For Soame Jenyns (1734) the thought of a cruel God and the doctrine of predestuiation are incompatible with the dictates of reason. If reason prevailed over the world
None would hereafter then with groundless fear, Describe to'Almighty cruel and severe, Predestinating some without pretence To heaven, and some to heil for no offence, w£hcüag endless pains for transient crimes And favouring sects or nations, men or times.
Sam. Wesley shows his condemnation of puritanic insistence on the terrors of heil in his lines On the death of a Friend, a dissenter from the Church of England, 1736. who '
was not cast in the furious Pharasaic mould The puritanic shibboleth of old ; That seemed all mirth as sin to disavow, No for mal frowning sunk her even brow.... As if hell-fire were always placed in view, Ordained for all men, but the gloomy few.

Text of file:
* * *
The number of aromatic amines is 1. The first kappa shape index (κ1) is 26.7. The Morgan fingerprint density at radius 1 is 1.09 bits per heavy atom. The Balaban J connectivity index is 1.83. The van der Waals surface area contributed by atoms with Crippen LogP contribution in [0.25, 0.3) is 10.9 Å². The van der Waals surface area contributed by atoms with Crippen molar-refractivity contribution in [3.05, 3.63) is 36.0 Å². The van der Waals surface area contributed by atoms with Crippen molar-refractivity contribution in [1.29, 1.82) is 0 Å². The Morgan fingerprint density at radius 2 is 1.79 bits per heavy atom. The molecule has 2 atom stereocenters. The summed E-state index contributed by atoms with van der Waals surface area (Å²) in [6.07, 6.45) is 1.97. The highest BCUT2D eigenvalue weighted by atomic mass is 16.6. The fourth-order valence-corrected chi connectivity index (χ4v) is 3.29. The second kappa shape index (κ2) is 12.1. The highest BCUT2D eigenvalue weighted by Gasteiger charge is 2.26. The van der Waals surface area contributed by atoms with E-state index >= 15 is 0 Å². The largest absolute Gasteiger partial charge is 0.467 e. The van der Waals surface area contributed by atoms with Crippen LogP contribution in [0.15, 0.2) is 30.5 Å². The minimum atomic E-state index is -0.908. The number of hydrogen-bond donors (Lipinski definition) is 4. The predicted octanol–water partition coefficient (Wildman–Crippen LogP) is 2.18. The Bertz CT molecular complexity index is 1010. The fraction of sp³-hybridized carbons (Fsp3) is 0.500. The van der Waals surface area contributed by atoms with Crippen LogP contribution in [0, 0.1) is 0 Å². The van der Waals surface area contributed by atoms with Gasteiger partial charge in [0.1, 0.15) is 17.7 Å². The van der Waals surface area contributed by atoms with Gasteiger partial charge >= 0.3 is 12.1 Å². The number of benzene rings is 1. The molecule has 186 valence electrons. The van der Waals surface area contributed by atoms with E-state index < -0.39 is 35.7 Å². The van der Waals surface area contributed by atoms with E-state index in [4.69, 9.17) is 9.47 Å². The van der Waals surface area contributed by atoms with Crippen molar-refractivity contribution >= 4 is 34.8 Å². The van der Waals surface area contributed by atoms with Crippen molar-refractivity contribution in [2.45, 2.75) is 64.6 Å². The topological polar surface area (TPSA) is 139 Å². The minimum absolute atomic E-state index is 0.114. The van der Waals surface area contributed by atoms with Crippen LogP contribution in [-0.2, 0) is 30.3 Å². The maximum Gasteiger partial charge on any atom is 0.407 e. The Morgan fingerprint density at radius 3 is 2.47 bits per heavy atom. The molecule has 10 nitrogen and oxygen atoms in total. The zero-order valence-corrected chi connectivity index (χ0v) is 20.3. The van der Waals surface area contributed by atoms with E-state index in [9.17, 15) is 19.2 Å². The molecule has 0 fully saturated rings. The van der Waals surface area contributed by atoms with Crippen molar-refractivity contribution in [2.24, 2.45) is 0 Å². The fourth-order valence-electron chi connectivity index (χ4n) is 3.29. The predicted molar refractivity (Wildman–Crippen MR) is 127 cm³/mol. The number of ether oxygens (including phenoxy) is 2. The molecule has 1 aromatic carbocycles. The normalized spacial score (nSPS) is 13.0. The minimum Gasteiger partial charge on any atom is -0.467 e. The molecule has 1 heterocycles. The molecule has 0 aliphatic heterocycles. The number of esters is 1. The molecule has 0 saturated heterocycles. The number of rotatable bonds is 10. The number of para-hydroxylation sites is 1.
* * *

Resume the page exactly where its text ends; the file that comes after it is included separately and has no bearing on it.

Matthew Green, in his poem The Spleen, 1737, had proclaimed that he did no service to the clergy, to those
Who boast themselves, by spurious roll, Lords of the manor of the soul....
"In One," he confesses, "no object of our sight,"
Immutable and infinite,
Who can't be cruel, or unjust,
Calm and resigned, I fix my trust....
A stranger into life I'm come,
Dying may be our going home.
Pope, insisting on God's goodness had condemned the readiness of some to consider damnation the proper reward for their enemies. That his poem The Universal Prayer was called the Deist's Prayer, by "many orthodox persons," we know from Warton.
Pope's mfluence with regard to this subject appears T7!i ^ LeaP°r's ve«es On Mr. Pope's Universal Prayer, I/4Ö. bhe protests against representing God as wrathful and maintains that the clergy invented this divine attnbute m their own interest.